So why www.easyturf.com?
Well, for lack of a better term, it rocks.
First, it drains faster than natural grass, which is good for the Blue Jays, who sometimes open the roof.
Then there is the infill.
Infill, or FieldTurf’s anatomy, has sand – used in everything from sand blasting to drying out sick road – on the bottom layer. The sand is mixed with cryogenic rubber – recycled tires – and layered into the system, with particles of each being the same size. Then bigger pieces of the rubber make up the top layer, which provides a cushioning blow for those jaw-rattling hits.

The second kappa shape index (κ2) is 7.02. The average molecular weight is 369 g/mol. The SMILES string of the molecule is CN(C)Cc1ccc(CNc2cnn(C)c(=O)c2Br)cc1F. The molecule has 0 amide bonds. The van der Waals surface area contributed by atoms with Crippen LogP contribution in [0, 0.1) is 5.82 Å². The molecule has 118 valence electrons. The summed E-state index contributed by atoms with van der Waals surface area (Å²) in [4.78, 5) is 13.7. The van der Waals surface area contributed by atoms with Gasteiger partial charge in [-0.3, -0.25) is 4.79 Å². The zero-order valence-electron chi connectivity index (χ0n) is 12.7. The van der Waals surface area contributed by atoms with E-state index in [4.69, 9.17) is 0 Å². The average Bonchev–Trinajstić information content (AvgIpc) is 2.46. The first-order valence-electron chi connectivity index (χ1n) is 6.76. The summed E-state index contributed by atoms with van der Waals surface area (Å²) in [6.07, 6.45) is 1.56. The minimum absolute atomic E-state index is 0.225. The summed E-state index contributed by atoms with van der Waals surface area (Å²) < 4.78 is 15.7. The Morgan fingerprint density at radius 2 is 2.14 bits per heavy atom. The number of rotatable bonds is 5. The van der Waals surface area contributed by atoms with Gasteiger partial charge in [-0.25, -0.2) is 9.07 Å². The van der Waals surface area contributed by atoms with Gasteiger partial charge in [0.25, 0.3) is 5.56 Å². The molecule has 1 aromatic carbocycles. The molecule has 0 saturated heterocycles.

How long FieldTurf lasts is up to each stadium’s grounds crew. The suggested method of upkeep is BARS Maintenance, short for Brushing, Aerating, Raking and Sweeping.
Brushing rejuvenates the turf, keeping it as tip-top as the athletes. Aerating lowers the risk of compaction. Raking prevents the fibers from getting matted down, or flattened. Sweeping keeps debris out of the infill, keeping it clean.
Scrubs, conditioners and gum removers are also needed to keep the FieldTurf looking sharp and feeling soft.
The best part, however? FieldTurf does its part for the environment. It curbs water usage, eliminates the use of poison pesticides and when FieldTurf runs its course, it gets recycled and used in products such as batting cages, school bags and t-shirts.